Skip to main content

Concordia celebrates the exceptional research achievements of 9 faculty members

Award winners ‘exemplify the strength and breadth of the university’s knowledge production’
September 4, 2019
By Ashley Fortier

Their work spans zero-energy buildings, age-related diseases, circus aesthetics and more.

Concordia recognized nine outstanding researchers for their inquiries into a wide range of topics at a reception on the 11th floor of the Engineering, Computer Science and Visual Arts Integrated Complex on August 29.

Christophe Guy, vice-president of research and graduate studies, presented seven University Research Awards as well as two Petro-Canada Young Innovator Awards for exceptional contributions to furthering the scholarly and social impact of research at Concordia.

Other honourees at the event included the new cohort of Concordia University Research Chairs and this year’s Distinguished University Research Professors.

“The University Research Awards and the Petro-Canada Young Innovation Awards celebrate exceptional research achievements at Concordia. These faculty members exemplify the strength and breadth of the university’s innovation and knowledge production,” Guy says.

Concordia’s University Research Award winners are selected for their contributions to propelling knowledge forward, supporting a productive training environment for students and elevating the university’s visibility as a research institution.

Each recipient receives $5,000 and holds the title of Concordia University Research Fellow for one year.

The Petro-Canada Young Innovator Awards honour standout young faculty members doing innovative research that adds to the learning environment within their departments and is likely to be of significance to society.

The award, which comes through an endowment from Suncor Energy, carries a $10,000 research grant.

Concordia University Research Fellows

Hua Ge
, Centre for Zero Energy Building Studies
Hua Ge’s current research focuses on high-performance and durable building envelopes (including innovative wood-frame constructions and plus-energy curtain walls), quantifying wind-driven rain loads by field measurements and modelling, and optimum building envelope design for future climates.

Angelique Willkie, Department of Contemporary Dance
Angelique Willkie’s research interests include approaches to interdisciplinary artistic creation, European circus aesthetics and dramaturgy and the notion of a personal dramaturgy. Her work maintains an underlying interest in the use of the voice as a creative tool and performance instrument.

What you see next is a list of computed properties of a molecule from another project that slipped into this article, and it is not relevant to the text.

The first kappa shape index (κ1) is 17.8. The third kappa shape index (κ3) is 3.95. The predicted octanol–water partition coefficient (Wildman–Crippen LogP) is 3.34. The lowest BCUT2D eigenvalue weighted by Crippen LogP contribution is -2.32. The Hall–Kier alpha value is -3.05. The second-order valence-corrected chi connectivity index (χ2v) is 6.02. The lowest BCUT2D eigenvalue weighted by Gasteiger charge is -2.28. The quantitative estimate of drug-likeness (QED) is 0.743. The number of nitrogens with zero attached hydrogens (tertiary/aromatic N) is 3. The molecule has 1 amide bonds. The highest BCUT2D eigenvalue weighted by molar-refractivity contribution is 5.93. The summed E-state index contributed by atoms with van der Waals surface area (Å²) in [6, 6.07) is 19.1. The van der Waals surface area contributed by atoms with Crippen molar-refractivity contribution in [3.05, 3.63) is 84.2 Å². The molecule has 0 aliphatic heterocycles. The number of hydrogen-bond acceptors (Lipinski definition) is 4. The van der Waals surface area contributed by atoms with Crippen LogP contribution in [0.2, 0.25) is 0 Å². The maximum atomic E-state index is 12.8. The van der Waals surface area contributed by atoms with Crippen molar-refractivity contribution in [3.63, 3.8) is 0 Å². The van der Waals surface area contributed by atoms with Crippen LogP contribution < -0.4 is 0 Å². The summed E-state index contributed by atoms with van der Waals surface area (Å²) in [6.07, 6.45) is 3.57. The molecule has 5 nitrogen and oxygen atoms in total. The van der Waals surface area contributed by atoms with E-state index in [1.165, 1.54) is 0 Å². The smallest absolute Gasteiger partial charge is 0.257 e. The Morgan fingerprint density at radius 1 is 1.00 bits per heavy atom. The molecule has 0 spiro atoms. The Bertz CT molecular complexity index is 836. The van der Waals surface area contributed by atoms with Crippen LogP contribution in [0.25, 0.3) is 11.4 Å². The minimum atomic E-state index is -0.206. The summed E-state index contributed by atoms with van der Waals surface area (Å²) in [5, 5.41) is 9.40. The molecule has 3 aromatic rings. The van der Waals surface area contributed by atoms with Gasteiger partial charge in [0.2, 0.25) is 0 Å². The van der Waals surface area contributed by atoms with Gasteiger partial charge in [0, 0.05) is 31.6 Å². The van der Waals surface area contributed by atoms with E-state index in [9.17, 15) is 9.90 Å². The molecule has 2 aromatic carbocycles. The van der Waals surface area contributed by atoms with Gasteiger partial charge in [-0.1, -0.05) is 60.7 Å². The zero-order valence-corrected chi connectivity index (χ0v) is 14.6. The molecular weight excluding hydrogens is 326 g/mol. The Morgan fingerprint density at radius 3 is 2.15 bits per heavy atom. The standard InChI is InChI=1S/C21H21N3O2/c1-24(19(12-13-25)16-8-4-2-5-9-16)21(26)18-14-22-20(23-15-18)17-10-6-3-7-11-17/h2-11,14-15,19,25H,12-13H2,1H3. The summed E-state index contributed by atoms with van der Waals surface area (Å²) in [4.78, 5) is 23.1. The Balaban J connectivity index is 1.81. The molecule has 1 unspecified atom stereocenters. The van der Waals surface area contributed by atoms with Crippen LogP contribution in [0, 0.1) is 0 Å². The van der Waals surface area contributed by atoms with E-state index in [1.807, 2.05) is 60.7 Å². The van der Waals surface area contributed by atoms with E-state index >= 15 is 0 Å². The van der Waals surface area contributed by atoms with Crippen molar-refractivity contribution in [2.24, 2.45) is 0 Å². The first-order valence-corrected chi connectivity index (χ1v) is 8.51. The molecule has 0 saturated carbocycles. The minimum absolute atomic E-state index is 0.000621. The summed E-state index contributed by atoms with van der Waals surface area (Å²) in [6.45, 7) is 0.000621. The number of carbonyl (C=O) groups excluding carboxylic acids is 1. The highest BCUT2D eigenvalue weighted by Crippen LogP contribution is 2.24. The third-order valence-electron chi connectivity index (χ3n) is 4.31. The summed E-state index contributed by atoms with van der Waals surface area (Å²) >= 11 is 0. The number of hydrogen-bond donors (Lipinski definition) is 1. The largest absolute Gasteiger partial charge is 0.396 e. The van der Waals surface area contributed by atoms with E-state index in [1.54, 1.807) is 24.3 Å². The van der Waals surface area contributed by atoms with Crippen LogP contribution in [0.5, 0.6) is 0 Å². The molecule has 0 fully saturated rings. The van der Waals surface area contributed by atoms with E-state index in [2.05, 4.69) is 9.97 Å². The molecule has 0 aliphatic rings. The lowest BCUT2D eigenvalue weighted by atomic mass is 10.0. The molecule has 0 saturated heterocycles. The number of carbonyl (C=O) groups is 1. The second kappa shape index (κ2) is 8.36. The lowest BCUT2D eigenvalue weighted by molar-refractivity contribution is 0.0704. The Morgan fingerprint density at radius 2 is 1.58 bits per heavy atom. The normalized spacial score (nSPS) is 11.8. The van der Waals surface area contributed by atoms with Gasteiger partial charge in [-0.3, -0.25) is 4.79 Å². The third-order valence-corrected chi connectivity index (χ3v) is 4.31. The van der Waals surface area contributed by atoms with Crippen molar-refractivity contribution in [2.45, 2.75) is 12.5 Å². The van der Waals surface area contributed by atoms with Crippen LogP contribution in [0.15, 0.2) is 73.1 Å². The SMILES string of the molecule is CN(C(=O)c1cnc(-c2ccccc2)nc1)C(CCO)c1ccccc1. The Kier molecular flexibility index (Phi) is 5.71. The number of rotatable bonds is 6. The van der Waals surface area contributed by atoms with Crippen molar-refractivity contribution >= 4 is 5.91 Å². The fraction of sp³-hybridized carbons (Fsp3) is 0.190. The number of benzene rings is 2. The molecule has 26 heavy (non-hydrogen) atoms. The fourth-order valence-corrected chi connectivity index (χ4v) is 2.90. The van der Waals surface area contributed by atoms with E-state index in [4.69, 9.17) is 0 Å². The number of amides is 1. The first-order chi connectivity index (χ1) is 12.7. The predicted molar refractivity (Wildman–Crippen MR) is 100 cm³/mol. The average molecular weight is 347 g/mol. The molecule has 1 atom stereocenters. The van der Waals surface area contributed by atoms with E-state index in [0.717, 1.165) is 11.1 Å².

Christopher Brett, Department of Biology
Christopher Brett has expertise in neuroscience, biochemistry and genetics. He studies the specialized organelles called lysosomes, which break down toxic biomaterials that accumulate in cells as they age. He aims to translate state-of-the-art knowledge into new strategies to promote longevity and treat age-related diseases.

Marc Steinberg, Mel Hoppenheim School of Cinema
Marc Steinberg examines the formation and evolution of digital platforms in Japan, South Korea and North America — from feature phones and smartphones to streaming sites, mobile games and chat apps. This work pays particular attention to the ways managerial theory and logistical systems mediate contemporary media culture and cultural production.

Dale Stack, Department of Psychology
Dale Stack’s research program focuses on the development and trajectories of children at low and high risk for developmental problems and psychopathology, and on infant development (typical and at-risk). She studies parenting, the parent-child relationship, quality of interactions and developmental outcomes in several groups of at-risk dyads, including a sample crossing two generations. 

John Xiupu Zhang, Department of Electrical and Computer Engineering
John Xiupu Zhang’s current research focuses on fronthaul transmission technologies and high-performance lasers and photodetectors for future 5G and 6G communication.​

Matthew Unger, Department of Sociology and Anthropology
Matthew Unger draws on contemporary theory to interpret current conditions of social, aesthetic and juridical judgment. His two main research trajectories are contemporary and historical socio-legal theory and social theoretical analyses of symbols within sound studies and musical subcultures.

Petro-Canada Young Innovator Award recipients David Kwan (centre) and Tsz-Ho Kwok (right) with Christophe Guy. Petro-Canada Young Innovator Award recipients David Kwan (centre) and Tsz-Ho Kwok (right) with Christophe Guy.

Petro-Canada Young Innovators

David Kwan
, Department of Biology
David Kwan focuses on using techniques in synthetic biology as a means of exploiting enzymes and developing them as tools in industrial biocatalysis, as well as targeting them within pathogenic microbes to disable them with specific inhibitor drugs to treat infectious diseases.

Tsz Ho Kwok, Concordia Institute of Aerospace Design and Innovation
Tsz Ho Kwok’s current research focuses on design for additive manufacturing, functional design and fabrication, cybermanufacturing and product design and customization. Specific projects include 3D printing of smart materials, geometric simulation and fabrication for soft robots, topology optimization to create lightweight structures and machine learning in mass customization.

Find out more about
Research at Concordia.



Back to top

© Concordia University